It is common for parents of young children to worry about them.
You want them to be healthy, happy, and to live (as best as possible) a care-free and uncomplicated life. Many things can get in the way of making that a reality: illness, injury, and developmental delays, such as autism, are all factors that can impact your children’s quality of life.
One diagnosis that has garnered increasing attention and concern over the past several years is autism, and with good reason.
In March 2014, the Centers for Disease Control and Prevention (CDC) released new data showing that the prevalence of autism in the United States is at 1:68. Since that time however, a parent survey conducted by the National Health Interview Survey (NHIS) has suggested that the ratio may actually be closer to 1:45.
Children diagnosed with autism show varying degrees of difficulty in three main areas: social communication, social interaction, and restricted or repetitive behaviors. Autism exists on a spectrum, so it is important to remember that every child diagnosed with autism will look different. There is no “typical” way that autism presents itself.
The following is a checklist of symptoms and signs to look for if you’re concerned your child may have autism:
- Lack of eye contact
- Lack of use of gestures and other nonverbal communication (pointing, miming, pulling your hand or clothing to show you something, tapping you to get your attention, using hands for emphasis)
- Poor or minimal verbal communication
- Seeming difficulty with understanding what others are saying
- Blunted, odd, or absent facial expressions
- Lack of interest in others
- Desire to isolate and play alone
- Difficulty with, or disinterest in, imaginative play
- Difficulty initiating appropriate interactions with others
- Difficulty making and maintaining friends
- Difficulty adjusting behavior to match their environment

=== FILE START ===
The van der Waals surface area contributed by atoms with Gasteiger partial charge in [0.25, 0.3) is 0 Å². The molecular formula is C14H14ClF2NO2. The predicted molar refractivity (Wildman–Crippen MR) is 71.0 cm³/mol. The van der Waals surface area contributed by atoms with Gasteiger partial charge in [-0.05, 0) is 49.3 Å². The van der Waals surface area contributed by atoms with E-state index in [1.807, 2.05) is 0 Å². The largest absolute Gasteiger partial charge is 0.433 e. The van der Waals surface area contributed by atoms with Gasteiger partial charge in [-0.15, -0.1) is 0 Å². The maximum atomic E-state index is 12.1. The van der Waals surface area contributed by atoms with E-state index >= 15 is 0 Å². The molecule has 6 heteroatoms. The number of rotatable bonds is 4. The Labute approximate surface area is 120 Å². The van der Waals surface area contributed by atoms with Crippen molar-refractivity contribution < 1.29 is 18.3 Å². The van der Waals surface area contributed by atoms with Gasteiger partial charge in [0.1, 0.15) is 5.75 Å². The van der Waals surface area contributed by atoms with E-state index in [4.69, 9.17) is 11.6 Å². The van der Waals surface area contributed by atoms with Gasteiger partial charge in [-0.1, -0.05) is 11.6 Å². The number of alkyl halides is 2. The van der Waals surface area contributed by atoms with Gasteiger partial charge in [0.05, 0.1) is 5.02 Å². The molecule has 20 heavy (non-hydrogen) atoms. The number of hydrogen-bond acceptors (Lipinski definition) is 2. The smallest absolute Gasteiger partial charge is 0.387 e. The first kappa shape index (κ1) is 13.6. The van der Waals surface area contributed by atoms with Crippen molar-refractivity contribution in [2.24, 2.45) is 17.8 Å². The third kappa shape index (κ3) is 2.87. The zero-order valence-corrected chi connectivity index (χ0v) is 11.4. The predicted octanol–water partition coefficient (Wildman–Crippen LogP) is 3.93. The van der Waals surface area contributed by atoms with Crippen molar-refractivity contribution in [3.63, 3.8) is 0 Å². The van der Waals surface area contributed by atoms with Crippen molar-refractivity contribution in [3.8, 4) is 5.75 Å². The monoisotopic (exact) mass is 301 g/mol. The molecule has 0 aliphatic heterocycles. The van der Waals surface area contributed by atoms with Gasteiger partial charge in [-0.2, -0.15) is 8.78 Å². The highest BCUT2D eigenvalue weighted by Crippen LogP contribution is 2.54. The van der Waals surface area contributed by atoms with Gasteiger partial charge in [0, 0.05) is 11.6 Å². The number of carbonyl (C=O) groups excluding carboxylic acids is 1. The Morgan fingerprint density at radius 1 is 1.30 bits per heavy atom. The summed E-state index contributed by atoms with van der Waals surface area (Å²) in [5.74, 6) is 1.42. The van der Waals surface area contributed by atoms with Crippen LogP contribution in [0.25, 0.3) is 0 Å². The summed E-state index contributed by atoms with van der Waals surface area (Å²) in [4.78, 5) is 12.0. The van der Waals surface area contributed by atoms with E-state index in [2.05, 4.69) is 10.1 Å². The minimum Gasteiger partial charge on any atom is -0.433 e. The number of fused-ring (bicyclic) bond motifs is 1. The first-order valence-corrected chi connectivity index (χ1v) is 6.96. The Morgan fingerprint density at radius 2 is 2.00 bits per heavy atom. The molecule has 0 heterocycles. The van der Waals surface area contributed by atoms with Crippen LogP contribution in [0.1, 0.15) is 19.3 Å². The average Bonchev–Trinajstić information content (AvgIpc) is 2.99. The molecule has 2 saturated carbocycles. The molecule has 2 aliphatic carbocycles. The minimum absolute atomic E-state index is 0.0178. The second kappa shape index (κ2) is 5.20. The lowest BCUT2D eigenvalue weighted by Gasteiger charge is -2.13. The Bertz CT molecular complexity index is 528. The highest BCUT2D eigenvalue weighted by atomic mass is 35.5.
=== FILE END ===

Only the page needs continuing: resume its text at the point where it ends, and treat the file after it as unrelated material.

- Repetitive motor movements (flapping hands, walking on tiptoes, pacing or running back and forth across a room)
- Restricted or odd use of toys or objects (lining toys up, flipping or spinning objects)
- Repetitive speech/echolalia (i.e. repeating what others say)
- Idiosyncratic speech (saying things that don’t make sense or are out of context, such as repeating lines from a movie or television show)
- Insistence in sameness, inflexible observance of rules and routines
- High distress or emotionality around transitions or when things change
- Rigid or ritualized behaviors to maintain sameness (i.e. only eating specific foods, greeting people in a specific way, etc.)
- Interests are highly specified and elicit a strong fixation that is abnormal in intensity or focus
- Over- or under-reaction to sensory stimuli in the environment (lights, sounds, pain, temperature, textures, smells)
- Excessive smelling, touching, tasting of objects, or a strong fascination with lights or movement
If your child displays a significant amount of the items on this checklist, it may be beneficial to have them assessed by a psychologist to determine if they meet criteria for autism. For additional information, please see the following resources:
Author: Christina Stai
Dr. Christina Stai is a licensed clinical psychologist in both California and Iowa. She specializes in young children and received her doctorate in Psychology (Psy.D.) from Azusa Pacific University, an APA accredited school near Los Angeles. She completed an APA accredited internship and APPIC accredited postdoctoral fellowship at a residential emergency shelter with abused and neglected foster youth. We are proud that she has joined Hope Springs.
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